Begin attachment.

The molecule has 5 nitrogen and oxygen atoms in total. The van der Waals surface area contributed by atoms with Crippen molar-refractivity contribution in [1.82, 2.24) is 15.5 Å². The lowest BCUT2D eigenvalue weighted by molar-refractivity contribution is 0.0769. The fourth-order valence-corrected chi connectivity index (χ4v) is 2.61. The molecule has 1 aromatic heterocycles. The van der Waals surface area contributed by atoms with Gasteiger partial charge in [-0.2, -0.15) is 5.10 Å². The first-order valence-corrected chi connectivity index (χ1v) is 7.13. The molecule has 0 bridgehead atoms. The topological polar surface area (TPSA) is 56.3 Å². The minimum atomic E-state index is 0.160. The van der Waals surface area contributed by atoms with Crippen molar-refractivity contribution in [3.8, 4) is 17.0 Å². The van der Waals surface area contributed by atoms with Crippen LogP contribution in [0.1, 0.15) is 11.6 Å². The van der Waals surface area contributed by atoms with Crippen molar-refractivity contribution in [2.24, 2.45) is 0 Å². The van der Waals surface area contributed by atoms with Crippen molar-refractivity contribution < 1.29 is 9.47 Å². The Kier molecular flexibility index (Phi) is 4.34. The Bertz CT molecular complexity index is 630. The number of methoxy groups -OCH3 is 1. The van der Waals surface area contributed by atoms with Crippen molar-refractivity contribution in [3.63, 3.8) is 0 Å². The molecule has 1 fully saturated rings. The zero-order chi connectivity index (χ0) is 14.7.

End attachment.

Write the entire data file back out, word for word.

The molecule has 5 nitrogen and oxygen atoms in total. The van der Waals surface area contributed by atoms with Crippen molar-refractivity contribution in [1.82, 2.24) is 15.5 Å². The lowest BCUT2D eigenvalue weighted by molar-refractivity contribution is 0.0769. The fourth-order valence-corrected chi connectivity index (χ4v) is 2.61. The molecule has 1 aromatic heterocycles. The van der Waals surface area contributed by atoms with Gasteiger partial charge in [-0.2, -0.15) is 5.10 Å². The first-order valence-corrected chi connectivity index (χ1v) is 7.13. The molecule has 0 bridgehead atoms. The topological polar surface area (TPSA) is 56.3 Å². The minimum atomic E-state index is 0.160. The van der Waals surface area contributed by atoms with Crippen molar-refractivity contribution in [3.8, 4) is 17.0 Å². The van der Waals surface area contributed by atoms with Crippen LogP contribution in [0.1, 0.15) is 11.6 Å². The van der Waals surface area contributed by atoms with Crippen molar-refractivity contribution in [2.24, 2.45) is 0 Å². The van der Waals surface area contributed by atoms with Crippen molar-refractivity contribution < 1.29 is 9.47 Å². The Kier molecular flexibility index (Phi) is 4.34. The Bertz CT molecular complexity index is 630. The number of methoxy groups -OCH3 is 1. The van der Waals surface area contributed by atoms with Crippen molar-refractivity contribution in [3.63, 3.8) is 0 Å². The molecule has 1 fully saturated rings. The zero-order chi connectivity index (χ0) is 14.7.